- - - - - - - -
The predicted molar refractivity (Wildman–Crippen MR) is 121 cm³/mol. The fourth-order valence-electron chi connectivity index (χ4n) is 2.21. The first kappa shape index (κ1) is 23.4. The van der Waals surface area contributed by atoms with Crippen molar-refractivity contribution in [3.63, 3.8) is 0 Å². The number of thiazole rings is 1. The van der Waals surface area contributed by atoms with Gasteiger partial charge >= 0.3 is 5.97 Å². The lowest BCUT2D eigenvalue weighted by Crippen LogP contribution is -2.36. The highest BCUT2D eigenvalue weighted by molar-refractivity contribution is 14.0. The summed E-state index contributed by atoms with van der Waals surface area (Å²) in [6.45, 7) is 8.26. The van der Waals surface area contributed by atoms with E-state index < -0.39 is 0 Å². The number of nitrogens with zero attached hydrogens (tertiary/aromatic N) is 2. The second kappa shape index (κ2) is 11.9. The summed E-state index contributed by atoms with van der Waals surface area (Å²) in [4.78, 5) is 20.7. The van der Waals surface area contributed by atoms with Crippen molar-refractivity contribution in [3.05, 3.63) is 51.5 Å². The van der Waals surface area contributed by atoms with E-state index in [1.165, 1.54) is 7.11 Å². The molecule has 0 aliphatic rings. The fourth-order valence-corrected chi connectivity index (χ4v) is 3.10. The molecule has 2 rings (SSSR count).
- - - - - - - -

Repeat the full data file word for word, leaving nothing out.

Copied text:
The predicted molar refractivity (Wildman–Crippen MR) is 121 cm³/mol. The fourth-order valence-electron chi connectivity index (χ4n) is 2.21. The first kappa shape index (κ1) is 23.4. The van der Waals surface area contributed by atoms with Crippen molar-refractivity contribution in [3.63, 3.8) is 0 Å². The number of thiazole rings is 1. The van der Waals surface area contributed by atoms with Gasteiger partial charge >= 0.3 is 5.97 Å². The lowest BCUT2D eigenvalue weighted by Crippen LogP contribution is -2.36. The highest BCUT2D eigenvalue weighted by molar-refractivity contribution is 14.0. The summed E-state index contributed by atoms with van der Waals surface area (Å²) in [6.45, 7) is 8.26. The van der Waals surface area contributed by atoms with E-state index < -0.39 is 0 Å². The number of nitrogens with zero attached hydrogens (tertiary/aromatic N) is 2. The second kappa shape index (κ2) is 11.9. The summed E-state index contributed by atoms with van der Waals surface area (Å²) in [4.78, 5) is 20.7. The van der Waals surface area contributed by atoms with Crippen molar-refractivity contribution in [3.05, 3.63) is 51.5 Å². The van der Waals surface area contributed by atoms with E-state index in [1.165, 1.54) is 7.11 Å². The molecule has 0 aliphatic rings. The fourth-order valence-corrected chi connectivity index (χ4v) is 3.10. The molecule has 2 rings (SSSR count).